Word got out a few weeks ago that Bellevue, a hospital in Manhattan (New York City) was shutting down their in-hospital birth center which was opened in 1998. It was the only birth center in Manhattan to accept Medicaid, and probably one of the few around the country serving low-income women.
The center gave healthy women the opportunity to give birth in a comfortable environment absent the frenetic bustle of a normal hospital delivery ward. Roughly 85 percent of the patients were Chinese- or Spanish-speaking immigrants, most of them referred though Gouverneur Healthcare Services on the Lower East Side. (All midwives were required to be fluent in either Mandarin or Spanish.)
The center allowed healthy expecting mothers to walk around, bathe in a Jacuzzi as a way to reduce pain naturally, and choose to forgo common but invasive medical techniques like induced labor and epidural blocks. Unlike women who chose natural birth at home, patients had immediate access to hospital facilities if there were complications.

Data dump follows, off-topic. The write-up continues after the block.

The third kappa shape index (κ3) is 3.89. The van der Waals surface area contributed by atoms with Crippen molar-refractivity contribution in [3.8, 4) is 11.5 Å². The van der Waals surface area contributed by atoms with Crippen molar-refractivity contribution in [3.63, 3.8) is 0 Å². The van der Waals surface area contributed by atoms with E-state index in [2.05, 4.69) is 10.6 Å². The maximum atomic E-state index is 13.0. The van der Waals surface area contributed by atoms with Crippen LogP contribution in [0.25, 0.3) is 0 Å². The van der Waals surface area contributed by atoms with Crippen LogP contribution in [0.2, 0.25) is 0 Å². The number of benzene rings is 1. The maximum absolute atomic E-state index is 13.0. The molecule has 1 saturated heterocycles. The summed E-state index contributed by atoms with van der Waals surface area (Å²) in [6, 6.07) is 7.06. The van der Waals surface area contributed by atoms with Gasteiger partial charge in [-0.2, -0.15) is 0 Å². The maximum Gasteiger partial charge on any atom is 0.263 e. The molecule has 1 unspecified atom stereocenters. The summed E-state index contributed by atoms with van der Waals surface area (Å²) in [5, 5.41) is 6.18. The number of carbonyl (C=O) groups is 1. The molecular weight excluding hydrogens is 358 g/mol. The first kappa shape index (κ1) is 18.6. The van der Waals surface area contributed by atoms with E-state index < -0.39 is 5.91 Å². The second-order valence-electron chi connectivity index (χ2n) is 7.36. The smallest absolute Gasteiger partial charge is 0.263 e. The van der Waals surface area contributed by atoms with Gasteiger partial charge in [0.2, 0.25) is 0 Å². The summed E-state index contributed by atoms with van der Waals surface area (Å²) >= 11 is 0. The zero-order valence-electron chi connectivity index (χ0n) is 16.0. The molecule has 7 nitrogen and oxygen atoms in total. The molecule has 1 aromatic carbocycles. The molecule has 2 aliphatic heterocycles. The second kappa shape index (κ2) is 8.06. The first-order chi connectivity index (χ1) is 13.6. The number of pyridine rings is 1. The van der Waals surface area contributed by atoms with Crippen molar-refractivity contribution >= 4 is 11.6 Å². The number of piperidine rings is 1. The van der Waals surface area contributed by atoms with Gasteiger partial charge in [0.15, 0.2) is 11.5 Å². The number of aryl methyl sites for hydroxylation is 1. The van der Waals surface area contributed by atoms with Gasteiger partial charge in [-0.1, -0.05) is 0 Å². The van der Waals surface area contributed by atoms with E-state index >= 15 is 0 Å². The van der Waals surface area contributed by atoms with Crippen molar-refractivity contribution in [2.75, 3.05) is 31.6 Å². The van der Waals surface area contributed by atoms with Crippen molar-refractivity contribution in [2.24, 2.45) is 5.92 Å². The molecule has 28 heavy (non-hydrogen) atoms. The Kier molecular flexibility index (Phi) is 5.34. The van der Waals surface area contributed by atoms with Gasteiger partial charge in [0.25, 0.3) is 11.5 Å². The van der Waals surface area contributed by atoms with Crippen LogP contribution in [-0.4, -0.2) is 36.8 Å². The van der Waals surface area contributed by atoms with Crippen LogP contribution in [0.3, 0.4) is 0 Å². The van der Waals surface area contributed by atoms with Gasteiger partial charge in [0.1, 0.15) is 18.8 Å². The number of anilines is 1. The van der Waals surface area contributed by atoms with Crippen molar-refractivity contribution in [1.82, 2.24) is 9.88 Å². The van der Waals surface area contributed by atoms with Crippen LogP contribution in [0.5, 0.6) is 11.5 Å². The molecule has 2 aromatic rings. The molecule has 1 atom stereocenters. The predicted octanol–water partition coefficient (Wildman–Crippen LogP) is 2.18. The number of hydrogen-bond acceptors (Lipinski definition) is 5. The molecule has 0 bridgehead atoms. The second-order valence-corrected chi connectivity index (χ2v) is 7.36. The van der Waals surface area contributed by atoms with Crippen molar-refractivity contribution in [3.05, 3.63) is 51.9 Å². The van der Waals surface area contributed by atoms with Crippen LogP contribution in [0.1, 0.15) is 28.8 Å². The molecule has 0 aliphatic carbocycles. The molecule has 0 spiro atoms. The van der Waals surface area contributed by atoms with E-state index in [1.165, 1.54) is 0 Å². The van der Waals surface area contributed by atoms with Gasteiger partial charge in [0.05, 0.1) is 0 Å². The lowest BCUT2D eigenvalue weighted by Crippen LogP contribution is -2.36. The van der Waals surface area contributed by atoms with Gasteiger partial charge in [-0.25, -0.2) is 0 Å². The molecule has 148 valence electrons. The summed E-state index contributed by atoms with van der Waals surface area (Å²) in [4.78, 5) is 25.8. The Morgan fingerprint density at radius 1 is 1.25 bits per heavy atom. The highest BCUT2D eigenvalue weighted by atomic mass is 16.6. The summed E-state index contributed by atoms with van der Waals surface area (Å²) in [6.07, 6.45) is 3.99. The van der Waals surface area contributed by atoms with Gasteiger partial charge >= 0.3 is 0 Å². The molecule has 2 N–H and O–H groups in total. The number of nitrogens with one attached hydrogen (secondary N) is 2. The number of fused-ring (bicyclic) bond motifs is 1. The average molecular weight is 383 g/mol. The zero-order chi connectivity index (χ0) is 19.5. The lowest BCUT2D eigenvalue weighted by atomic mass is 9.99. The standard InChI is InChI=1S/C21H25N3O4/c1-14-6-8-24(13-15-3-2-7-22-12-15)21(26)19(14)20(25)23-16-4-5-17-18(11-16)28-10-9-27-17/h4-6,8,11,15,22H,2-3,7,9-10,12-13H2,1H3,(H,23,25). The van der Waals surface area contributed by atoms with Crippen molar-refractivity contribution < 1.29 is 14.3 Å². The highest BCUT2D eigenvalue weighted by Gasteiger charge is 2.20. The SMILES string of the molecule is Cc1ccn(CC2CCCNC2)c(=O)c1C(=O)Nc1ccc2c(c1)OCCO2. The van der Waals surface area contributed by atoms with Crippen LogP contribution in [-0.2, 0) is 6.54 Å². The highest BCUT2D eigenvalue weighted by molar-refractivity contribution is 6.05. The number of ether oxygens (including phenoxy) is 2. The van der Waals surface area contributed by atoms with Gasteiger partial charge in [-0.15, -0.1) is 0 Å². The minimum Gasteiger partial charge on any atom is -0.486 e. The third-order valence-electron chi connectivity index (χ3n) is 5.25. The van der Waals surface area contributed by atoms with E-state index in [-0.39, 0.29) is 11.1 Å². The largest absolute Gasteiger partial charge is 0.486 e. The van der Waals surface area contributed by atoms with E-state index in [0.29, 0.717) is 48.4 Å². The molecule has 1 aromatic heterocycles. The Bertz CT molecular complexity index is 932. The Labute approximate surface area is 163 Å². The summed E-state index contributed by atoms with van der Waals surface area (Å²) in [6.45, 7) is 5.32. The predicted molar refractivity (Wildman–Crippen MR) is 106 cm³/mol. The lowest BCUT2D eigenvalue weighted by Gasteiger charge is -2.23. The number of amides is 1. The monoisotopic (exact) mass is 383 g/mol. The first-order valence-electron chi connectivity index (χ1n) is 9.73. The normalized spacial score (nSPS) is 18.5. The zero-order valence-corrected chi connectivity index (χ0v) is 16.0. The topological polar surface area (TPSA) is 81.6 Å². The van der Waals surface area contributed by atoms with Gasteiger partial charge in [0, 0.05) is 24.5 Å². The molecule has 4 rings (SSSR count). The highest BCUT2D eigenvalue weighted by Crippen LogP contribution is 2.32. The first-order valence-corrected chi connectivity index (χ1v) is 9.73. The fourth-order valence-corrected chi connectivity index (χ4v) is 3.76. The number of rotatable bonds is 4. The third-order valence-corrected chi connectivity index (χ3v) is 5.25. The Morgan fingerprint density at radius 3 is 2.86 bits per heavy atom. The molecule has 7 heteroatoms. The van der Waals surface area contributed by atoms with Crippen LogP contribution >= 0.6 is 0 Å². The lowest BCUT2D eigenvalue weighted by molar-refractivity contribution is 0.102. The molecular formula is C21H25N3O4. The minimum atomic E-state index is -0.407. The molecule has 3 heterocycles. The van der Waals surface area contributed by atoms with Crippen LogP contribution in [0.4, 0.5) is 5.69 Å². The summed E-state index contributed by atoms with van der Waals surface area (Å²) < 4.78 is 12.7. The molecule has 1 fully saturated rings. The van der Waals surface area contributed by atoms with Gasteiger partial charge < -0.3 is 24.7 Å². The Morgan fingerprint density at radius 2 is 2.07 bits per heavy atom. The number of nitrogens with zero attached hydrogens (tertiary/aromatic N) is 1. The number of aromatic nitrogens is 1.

Fans of the birth center said that it had a Caesarean rate of less than 4 percent over its lifetime; the hospital said that such a statistic was not available.
According to the NY Times, the closing was done secretively and without much notice to the public or even the hospital advisory board. While economics was cited as the reason for the closure, this flies in the face of the information about how the birth center reduced interventions (and cost) for women who delivered there.
I think this is just further proof that most hospitals don’t care that much about outcomes or patient satisfaction–they care about money. Rumor is that the birth center will be leased out for some other purpose (generating revenue via rent or the income of whatever facility they install).
Here’s the financial math that I think is insidious and behind this kind of decision:
While you would think it’s a good thing that these patients were having births that were much less expensive (because of lower interventions and c-sections), it actually means the hospital loses revenue. Why? Because they don’t have as much to bill Medicaid for, meaning less money for the hospital.
What does that mean? Our current system of health care (which is primarily profit driven) doesn’t result in the best care for women, or their children. It’s the same logic that has created our health care system which spends way more per capita than any other country in the world, but has relatively bad outcomes.
In 2002, the United States spent $5,267 per capita on health care—53 percent more than Switzerland, the next-highest-spending country, and 140 percent more than the median OECD country.
Want to try and get the Bellevue Birth Center back? Sign this petition by Choices in Childbirth.